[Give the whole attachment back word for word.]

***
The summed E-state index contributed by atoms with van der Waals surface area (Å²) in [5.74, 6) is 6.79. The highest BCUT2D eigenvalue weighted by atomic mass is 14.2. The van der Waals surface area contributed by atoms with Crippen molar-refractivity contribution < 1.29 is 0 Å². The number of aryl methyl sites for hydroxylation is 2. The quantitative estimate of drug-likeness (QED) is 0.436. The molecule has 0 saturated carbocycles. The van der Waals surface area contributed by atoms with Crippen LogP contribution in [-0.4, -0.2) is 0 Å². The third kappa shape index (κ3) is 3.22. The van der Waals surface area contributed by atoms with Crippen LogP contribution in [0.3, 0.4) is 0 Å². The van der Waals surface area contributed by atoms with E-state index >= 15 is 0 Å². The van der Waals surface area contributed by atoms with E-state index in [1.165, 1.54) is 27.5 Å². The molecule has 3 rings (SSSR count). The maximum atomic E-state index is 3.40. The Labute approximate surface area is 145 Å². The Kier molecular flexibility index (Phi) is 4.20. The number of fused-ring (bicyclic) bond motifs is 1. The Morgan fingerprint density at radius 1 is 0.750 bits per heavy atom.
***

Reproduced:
The summed E-state index contributed by atoms with van der Waals surface area (Å²) in [5.74, 6) is 6.79. The highest BCUT2D eigenvalue weighted by atomic mass is 14.2. The van der Waals surface area contributed by atoms with Crippen molar-refractivity contribution < 1.29 is 0 Å². The number of aryl methyl sites for hydroxylation is 2. The quantitative estimate of drug-likeness (QED) is 0.436. The molecule has 0 saturated carbocycles. The van der Waals surface area contributed by atoms with Crippen LogP contribution in [-0.4, -0.2) is 0 Å². The third kappa shape index (κ3) is 3.22. The van der Waals surface area contributed by atoms with Crippen LogP contribution in [0.3, 0.4) is 0 Å². The van der Waals surface area contributed by atoms with E-state index >= 15 is 0 Å². The van der Waals surface area contributed by atoms with E-state index in [1.165, 1.54) is 27.5 Å². The molecule has 3 rings (SSSR count). The maximum atomic E-state index is 3.40. The Labute approximate surface area is 145 Å². The Kier molecular flexibility index (Phi) is 4.20. The number of fused-ring (bicyclic) bond motifs is 1. The Morgan fingerprint density at radius 1 is 0.750 bits per heavy atom.